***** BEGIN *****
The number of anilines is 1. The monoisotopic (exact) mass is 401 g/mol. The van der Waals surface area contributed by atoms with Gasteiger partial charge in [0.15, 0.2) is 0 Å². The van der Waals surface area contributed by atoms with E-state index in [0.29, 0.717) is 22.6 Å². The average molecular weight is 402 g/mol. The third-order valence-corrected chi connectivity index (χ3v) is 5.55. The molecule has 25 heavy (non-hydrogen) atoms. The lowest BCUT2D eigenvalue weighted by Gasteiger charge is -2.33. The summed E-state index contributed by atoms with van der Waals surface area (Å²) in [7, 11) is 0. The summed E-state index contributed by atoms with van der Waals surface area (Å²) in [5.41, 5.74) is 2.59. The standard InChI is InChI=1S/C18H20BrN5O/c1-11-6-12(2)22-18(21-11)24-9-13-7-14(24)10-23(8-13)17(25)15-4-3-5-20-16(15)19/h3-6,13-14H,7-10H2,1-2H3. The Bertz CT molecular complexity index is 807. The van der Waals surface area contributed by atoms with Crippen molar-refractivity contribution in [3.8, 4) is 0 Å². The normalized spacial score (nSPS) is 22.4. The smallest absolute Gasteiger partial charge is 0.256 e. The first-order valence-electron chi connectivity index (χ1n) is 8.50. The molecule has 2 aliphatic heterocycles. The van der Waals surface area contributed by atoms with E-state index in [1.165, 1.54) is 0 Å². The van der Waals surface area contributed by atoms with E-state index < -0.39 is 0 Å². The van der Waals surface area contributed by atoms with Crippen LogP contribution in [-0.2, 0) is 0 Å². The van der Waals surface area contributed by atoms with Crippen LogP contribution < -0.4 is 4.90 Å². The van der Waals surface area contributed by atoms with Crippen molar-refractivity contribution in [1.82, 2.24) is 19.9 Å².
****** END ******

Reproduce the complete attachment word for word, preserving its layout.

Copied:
The number of anilines is 1. The monoisotopic (exact) mass is 401 g/mol. The van der Waals surface area contributed by atoms with Gasteiger partial charge in [0.15, 0.2) is 0 Å². The van der Waals surface area contributed by atoms with E-state index in [0.29, 0.717) is 22.6 Å². The average molecular weight is 402 g/mol. The third-order valence-corrected chi connectivity index (χ3v) is 5.55. The molecule has 25 heavy (non-hydrogen) atoms. The lowest BCUT2D eigenvalue weighted by Gasteiger charge is -2.33. The summed E-state index contributed by atoms with van der Waals surface area (Å²) in [7, 11) is 0. The summed E-state index contributed by atoms with van der Waals surface area (Å²) in [5.41, 5.74) is 2.59. The standard InChI is InChI=1S/C18H20BrN5O/c1-11-6-12(2)22-18(21-11)24-9-13-7-14(24)10-23(8-13)17(25)15-4-3-5-20-16(15)19/h3-6,13-14H,7-10H2,1-2H3. The Bertz CT molecular complexity index is 807. The van der Waals surface area contributed by atoms with Crippen molar-refractivity contribution in [3.8, 4) is 0 Å². The normalized spacial score (nSPS) is 22.4. The smallest absolute Gasteiger partial charge is 0.256 e. The first-order valence-electron chi connectivity index (χ1n) is 8.50. The molecule has 2 aliphatic heterocycles. The van der Waals surface area contributed by atoms with E-state index in [1.165, 1.54) is 0 Å². The van der Waals surface area contributed by atoms with E-state index < -0.39 is 0 Å². The van der Waals surface area contributed by atoms with Crippen LogP contribution in [-0.2, 0) is 0 Å². The van der Waals surface area contributed by atoms with Crippen LogP contribution < -0.4 is 4.90 Å². The van der Waals surface area contributed by atoms with Crippen molar-refractivity contribution in [1.82, 2.24) is 19.9 Å².